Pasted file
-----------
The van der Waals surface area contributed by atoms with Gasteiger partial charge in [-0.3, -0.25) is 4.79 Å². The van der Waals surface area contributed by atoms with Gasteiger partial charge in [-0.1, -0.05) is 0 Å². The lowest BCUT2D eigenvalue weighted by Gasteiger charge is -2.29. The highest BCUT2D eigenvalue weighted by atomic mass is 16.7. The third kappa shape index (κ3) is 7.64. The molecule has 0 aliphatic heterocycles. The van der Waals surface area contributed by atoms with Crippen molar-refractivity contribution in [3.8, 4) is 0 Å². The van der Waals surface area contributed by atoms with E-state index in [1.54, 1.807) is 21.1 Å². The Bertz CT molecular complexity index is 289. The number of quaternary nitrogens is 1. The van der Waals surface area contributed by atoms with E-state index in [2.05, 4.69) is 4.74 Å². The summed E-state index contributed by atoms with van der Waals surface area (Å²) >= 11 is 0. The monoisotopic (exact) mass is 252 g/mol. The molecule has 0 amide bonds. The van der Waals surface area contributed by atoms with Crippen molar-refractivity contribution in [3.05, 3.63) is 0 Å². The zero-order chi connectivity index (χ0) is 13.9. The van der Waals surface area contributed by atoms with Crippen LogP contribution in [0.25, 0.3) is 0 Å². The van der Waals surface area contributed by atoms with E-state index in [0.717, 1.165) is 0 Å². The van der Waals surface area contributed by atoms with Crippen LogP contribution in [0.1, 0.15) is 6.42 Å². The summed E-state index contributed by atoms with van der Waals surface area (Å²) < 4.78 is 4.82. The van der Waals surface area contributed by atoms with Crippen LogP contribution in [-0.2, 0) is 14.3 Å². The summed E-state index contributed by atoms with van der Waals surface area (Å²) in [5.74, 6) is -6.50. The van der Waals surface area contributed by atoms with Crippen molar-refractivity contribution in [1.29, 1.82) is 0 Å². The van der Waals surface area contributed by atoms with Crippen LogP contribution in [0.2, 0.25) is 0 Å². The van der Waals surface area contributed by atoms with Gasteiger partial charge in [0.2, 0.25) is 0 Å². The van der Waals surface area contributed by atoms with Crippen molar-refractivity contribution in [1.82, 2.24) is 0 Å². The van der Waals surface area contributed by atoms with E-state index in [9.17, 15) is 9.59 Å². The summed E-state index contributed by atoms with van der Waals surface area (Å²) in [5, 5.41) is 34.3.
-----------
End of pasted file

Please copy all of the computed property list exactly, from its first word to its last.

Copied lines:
The van der Waals surface area contributed by atoms with Gasteiger partial charge in [-0.3, -0.25) is 4.79 Å². The van der Waals surface area contributed by atoms with Gasteiger partial charge in [-0.1, -0.05) is 0 Å². The lowest BCUT2D eigenvalue weighted by Gasteiger charge is -2.29. The highest BCUT2D eigenvalue weighted by atomic mass is 16.7. The third kappa shape index (κ3) is 7.64. The molecule has 0 aliphatic heterocycles. The van der Waals surface area contributed by atoms with Crippen molar-refractivity contribution in [3.8, 4) is 0 Å². The van der Waals surface area contributed by atoms with E-state index in [1.54, 1.807) is 21.1 Å². The Bertz CT molecular complexity index is 289. The number of quaternary nitrogens is 1. The van der Waals surface area contributed by atoms with E-state index in [2.05, 4.69) is 4.74 Å². The summed E-state index contributed by atoms with van der Waals surface area (Å²) >= 11 is 0. The monoisotopic (exact) mass is 252 g/mol. The molecule has 0 amide bonds. The van der Waals surface area contributed by atoms with Crippen molar-refractivity contribution in [3.05, 3.63) is 0 Å². The zero-order chi connectivity index (χ0) is 13.9. The van der Waals surface area contributed by atoms with Crippen LogP contribution in [0.25, 0.3) is 0 Å². The van der Waals surface area contributed by atoms with E-state index in [0.717, 1.165) is 0 Å². The van der Waals surface area contributed by atoms with Crippen LogP contribution in [0.1, 0.15) is 6.42 Å². The summed E-state index contributed by atoms with van der Waals surface area (Å²) < 4.78 is 4.82. The van der Waals surface area contributed by atoms with Crippen LogP contribution in [-0.2, 0) is 14.3 Å². The summed E-state index contributed by atoms with van der Waals surface area (Å²) in [5.74, 6) is -6.50. The van der Waals surface area contributed by atoms with Crippen molar-refractivity contribution in [1.29, 1.82) is 0 Å². The van der Waals surface area contributed by atoms with Crippen LogP contribution in [0.2, 0.25) is 0 Å². The van der Waals surface area contributed by atoms with Gasteiger partial charge in [0.2, 0.25) is 0 Å². The van der Waals surface area contributed by atoms with Crippen molar-refractivity contribution in [1.82, 2.24) is 0 Å². The van der Waals surface area contributed by atoms with E-state index in [9.17, 15) is 9.59 Å². The summed E-state index contributed by atoms with van der Waals surface area (Å²) in [5, 5.41) is 34.3.